by Lauren Heimlich Foley
My favorite period each day is my small-group Reading class. Despite the fact that they are labeled at risk, my students like to read. Together we enter the joys of fantastical adventures, real-life struggles, mysterious plot twists, and beautiful language. Together we make connections to ourselves, other texts, and the real world.
My reading workshop is grounded in the research of Nancie Atwell, Penny Kittle, and Kylene Beers. Reading conferences are foundational to our class. On a daily basis, I read with students: I read to them, and they are invited to read to me. We think aloud and engage in conversation surrounding mini-lesson skills. These conferences remind me of when I was little, sitting on the couch next to my mom. I have very distinct memories of her reading The Chronicles of Narnia to me, and reading Nancy Drew books to her. Those afternoons and evenings fostered my love of reading. They also strengthened my comprehension, vocabulary, fluency, etc.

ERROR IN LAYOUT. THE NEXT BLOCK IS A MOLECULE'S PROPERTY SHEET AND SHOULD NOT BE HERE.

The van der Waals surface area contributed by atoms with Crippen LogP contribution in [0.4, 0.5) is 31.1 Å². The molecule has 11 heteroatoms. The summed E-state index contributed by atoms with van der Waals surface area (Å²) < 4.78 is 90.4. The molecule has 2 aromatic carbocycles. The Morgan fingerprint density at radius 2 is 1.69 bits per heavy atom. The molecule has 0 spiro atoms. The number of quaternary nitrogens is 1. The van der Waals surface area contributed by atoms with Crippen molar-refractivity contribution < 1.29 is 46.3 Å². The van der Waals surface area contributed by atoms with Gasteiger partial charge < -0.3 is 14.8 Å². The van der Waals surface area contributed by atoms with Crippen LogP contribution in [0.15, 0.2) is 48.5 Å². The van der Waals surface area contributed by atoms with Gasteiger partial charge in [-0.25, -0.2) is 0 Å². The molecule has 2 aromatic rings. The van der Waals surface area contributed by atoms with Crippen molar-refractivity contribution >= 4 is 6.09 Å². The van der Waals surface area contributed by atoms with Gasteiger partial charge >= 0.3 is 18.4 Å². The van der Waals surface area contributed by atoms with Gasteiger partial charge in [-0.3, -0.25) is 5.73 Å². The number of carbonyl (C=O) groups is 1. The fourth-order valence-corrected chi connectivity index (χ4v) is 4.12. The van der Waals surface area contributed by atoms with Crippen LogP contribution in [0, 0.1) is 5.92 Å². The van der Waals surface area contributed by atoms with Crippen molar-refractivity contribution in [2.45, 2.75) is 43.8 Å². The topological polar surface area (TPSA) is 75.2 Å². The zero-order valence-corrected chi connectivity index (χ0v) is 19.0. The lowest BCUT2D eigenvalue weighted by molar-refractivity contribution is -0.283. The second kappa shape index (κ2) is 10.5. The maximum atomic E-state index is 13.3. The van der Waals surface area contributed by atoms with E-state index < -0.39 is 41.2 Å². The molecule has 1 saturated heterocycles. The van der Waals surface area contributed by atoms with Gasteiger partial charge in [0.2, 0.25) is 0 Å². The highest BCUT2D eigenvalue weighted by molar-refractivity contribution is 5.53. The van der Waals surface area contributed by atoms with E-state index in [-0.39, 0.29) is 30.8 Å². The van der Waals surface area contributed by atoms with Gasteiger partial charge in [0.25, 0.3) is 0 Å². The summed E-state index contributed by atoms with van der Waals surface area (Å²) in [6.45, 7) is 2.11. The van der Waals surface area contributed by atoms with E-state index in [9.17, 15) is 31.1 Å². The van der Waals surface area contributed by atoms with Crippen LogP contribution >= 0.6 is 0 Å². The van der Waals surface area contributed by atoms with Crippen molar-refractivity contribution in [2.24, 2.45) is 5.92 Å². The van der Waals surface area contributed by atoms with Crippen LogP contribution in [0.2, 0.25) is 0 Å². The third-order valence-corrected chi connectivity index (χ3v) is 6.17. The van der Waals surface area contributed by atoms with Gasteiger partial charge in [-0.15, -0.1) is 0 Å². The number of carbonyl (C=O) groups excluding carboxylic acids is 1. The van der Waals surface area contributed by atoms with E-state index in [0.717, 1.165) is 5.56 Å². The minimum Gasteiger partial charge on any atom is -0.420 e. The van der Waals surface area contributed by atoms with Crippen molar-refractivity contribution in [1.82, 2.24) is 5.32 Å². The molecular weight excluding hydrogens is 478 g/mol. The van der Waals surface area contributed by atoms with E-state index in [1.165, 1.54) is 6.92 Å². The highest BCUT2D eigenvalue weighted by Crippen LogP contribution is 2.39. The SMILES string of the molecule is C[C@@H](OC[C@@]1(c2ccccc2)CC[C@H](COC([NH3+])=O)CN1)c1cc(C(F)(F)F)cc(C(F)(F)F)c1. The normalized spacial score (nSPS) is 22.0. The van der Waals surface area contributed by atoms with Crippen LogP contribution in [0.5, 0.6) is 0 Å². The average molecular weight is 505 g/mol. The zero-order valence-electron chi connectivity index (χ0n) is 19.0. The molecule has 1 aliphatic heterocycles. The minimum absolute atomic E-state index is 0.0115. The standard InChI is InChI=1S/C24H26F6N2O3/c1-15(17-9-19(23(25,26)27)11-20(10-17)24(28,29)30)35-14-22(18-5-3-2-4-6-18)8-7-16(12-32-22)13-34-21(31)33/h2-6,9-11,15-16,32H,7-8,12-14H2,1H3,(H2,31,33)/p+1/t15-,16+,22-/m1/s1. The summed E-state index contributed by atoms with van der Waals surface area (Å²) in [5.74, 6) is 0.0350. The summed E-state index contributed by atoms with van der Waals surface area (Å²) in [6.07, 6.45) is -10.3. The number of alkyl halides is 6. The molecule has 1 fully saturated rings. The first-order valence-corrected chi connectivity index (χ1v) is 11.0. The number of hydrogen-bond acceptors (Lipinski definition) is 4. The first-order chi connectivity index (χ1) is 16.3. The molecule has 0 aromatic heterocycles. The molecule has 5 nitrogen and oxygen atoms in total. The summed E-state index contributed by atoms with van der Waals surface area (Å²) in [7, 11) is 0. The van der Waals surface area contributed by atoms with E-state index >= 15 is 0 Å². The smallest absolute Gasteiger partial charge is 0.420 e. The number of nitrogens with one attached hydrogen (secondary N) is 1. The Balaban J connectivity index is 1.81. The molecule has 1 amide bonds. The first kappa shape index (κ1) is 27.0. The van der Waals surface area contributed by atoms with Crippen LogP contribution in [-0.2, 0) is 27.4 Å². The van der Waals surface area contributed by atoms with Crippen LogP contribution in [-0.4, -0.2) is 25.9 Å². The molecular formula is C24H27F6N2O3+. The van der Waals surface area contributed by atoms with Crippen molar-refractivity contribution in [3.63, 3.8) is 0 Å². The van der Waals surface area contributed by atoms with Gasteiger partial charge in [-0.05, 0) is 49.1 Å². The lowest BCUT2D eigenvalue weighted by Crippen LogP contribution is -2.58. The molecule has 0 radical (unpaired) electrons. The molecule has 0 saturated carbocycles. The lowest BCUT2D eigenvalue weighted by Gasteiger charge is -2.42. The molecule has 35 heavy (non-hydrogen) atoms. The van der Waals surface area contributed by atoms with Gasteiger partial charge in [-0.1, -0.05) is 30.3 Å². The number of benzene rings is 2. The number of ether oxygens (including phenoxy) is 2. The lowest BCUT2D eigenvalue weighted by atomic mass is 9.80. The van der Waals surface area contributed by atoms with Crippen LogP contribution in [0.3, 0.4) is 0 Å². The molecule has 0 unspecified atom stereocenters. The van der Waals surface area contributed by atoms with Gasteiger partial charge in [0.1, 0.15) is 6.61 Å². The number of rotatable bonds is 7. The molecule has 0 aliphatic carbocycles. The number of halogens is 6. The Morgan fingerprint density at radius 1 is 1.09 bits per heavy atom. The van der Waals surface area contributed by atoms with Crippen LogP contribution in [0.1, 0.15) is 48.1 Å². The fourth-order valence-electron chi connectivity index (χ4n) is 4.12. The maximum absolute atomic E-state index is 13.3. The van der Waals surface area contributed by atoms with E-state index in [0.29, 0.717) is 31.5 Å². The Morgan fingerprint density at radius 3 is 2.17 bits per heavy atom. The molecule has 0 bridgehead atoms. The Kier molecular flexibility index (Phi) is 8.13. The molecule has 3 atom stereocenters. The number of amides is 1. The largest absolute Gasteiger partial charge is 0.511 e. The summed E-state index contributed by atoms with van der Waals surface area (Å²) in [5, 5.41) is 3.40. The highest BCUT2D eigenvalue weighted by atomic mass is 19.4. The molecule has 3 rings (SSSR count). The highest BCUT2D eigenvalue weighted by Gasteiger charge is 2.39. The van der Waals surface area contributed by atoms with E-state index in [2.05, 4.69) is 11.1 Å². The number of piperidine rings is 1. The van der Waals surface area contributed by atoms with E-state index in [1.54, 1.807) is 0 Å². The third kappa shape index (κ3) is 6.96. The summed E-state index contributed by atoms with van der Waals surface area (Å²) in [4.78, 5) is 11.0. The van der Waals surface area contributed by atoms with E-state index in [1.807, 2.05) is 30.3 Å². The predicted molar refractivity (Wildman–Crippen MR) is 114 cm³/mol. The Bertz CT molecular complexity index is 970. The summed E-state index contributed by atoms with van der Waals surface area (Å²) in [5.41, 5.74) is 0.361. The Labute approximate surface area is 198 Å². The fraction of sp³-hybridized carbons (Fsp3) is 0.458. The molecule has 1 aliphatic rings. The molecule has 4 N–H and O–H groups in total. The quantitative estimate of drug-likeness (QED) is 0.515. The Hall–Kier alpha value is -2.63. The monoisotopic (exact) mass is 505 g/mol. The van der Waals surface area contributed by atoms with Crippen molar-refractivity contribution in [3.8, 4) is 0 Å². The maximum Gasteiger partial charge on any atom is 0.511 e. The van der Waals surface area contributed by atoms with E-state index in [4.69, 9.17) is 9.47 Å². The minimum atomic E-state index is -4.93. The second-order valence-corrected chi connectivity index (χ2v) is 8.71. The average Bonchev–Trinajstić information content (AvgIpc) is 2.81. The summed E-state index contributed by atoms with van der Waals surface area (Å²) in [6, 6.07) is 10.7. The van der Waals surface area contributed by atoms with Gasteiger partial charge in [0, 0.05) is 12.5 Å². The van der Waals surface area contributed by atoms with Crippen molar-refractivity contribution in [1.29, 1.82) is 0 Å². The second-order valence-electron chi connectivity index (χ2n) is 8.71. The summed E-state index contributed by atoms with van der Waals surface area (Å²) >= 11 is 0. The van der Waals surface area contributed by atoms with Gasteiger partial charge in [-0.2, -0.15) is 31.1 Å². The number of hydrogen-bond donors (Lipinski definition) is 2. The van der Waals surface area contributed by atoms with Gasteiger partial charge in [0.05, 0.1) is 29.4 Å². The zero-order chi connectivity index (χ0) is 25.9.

During distance learning, my Reading class was rocked. Choice, individualized instruction, reading conferences, and think alouds disappeared. I had to find a way to re-claim my reading workshop for the 2020-2021 school year.
Since June, I have been searching for a way to overcome the virtual divide. My big question: How can I read with and to my students if I don’t have their books in front of me.
Then, one sunny, August afternoon, I drove past my local library, and I had a breakthrough: get students’ independent reading books from the library so we both have a copy!
Although separated by computer screens and Covid protocols, neither have posed a threat this year to reading together and engaging in think alouds and conferences. By the end of the second week of school, my Reading students had their books, and I had my copy.
We have been reading together ever since!